Any mortgage lender will want to be sure that your business is on a sound financial footing before agreeing to a commercial mortgage.
A lender's main concerns are that:
- you will be able to repay the money
- the property is worth enough to cover the amount borrowed if you default
Set an upper limit of what your business can afford to repay every month. Don't be tempted to over-borrow - doing so could deny your business the cashflow it will need to grow. Do not overestimate the value of a property. A lender will almost certainly appoint a surveyor or property appraiser to inspect and value the premises.
You will be asked to provide information about your business' financial performance, which will probably include:
- audited accounts for the last two years
- indications of current performance
- a profit-and-loss forecast for the next year
- business bank statements for the previous six months
- identification of each partner or director in your business for credit-checking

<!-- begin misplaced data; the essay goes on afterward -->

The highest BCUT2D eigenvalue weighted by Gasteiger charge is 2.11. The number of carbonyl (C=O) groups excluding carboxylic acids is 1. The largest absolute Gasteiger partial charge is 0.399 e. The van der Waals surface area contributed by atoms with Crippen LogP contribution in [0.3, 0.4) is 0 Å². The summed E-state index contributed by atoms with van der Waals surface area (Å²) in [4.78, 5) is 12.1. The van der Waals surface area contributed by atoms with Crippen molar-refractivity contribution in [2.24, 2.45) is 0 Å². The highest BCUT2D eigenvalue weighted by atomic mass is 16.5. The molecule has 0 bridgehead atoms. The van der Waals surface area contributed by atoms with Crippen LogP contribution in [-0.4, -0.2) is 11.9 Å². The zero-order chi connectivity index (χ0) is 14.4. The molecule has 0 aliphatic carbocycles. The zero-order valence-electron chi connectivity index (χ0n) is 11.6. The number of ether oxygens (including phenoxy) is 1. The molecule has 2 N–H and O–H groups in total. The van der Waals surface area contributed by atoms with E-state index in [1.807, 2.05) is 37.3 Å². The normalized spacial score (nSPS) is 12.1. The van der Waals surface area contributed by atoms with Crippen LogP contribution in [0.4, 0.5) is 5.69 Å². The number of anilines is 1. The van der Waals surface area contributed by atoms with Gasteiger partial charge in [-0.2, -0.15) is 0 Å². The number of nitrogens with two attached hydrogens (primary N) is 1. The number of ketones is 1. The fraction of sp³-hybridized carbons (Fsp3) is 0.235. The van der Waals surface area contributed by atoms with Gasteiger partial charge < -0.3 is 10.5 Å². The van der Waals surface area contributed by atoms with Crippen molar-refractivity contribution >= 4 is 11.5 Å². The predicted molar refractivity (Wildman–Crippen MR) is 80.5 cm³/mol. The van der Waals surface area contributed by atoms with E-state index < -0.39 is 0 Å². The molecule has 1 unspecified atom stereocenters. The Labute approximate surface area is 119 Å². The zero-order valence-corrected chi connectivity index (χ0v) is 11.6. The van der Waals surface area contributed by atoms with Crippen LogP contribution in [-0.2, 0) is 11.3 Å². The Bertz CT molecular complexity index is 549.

- asset and liability statements for each applicant
- a business plan showing how the property will contribute to your cashflow and how you intend to repay the loan
If you are buying a business and property combined, it is likely you will need to supply the lender with additional information, such as:
- why the business is being sold
- projections on how the business is expected to grow
- details of any personal investment there might be
- credit status of the business
Bear in mind that you will almost certainly need to find a deposit - normally at least 25 per cent of the purchase price of the property. However, depending on the availability of security or other factors, some lenders may be more flexible.